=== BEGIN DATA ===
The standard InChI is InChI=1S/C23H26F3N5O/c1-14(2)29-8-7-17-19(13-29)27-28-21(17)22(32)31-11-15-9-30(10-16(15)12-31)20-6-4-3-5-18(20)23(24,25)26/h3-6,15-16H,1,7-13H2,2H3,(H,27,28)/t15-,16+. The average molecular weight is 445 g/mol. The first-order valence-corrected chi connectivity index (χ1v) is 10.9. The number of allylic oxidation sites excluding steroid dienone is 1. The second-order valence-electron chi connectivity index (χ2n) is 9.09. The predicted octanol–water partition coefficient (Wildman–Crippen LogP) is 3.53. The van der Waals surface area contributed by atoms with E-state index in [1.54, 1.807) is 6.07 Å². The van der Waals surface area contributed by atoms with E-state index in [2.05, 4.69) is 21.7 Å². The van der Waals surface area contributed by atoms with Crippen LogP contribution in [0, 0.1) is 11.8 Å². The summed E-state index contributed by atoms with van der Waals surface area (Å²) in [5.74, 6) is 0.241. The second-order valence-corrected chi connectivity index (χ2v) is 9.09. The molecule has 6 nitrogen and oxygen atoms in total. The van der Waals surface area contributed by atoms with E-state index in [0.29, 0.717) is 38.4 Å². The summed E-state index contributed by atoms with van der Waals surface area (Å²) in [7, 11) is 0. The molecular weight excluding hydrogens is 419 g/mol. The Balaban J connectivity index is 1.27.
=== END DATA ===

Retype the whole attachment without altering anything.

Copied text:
The standard InChI is InChI=1S/C23H26F3N5O/c1-14(2)29-8-7-17-19(13-29)27-28-21(17)22(32)31-11-15-9-30(10-16(15)12-31)20-6-4-3-5-18(20)23(24,25)26/h3-6,15-16H,1,7-13H2,2H3,(H,27,28)/t15-,16+. The average molecular weight is 445 g/mol. The first-order valence-corrected chi connectivity index (χ1v) is 10.9. The number of allylic oxidation sites excluding steroid dienone is 1. The second-order valence-electron chi connectivity index (χ2n) is 9.09. The predicted octanol–water partition coefficient (Wildman–Crippen LogP) is 3.53. The van der Waals surface area contributed by atoms with E-state index in [1.54, 1.807) is 6.07 Å². The van der Waals surface area contributed by atoms with E-state index in [2.05, 4.69) is 21.7 Å². The van der Waals surface area contributed by atoms with Crippen LogP contribution in [0, 0.1) is 11.8 Å². The summed E-state index contributed by atoms with van der Waals surface area (Å²) in [5.74, 6) is 0.241. The second-order valence-corrected chi connectivity index (χ2v) is 9.09. The molecule has 6 nitrogen and oxygen atoms in total. The van der Waals surface area contributed by atoms with E-state index in [0.29, 0.717) is 38.4 Å². The summed E-state index contributed by atoms with van der Waals surface area (Å²) in [7, 11) is 0. The molecular weight excluding hydrogens is 419 g/mol. The Balaban J connectivity index is 1.27.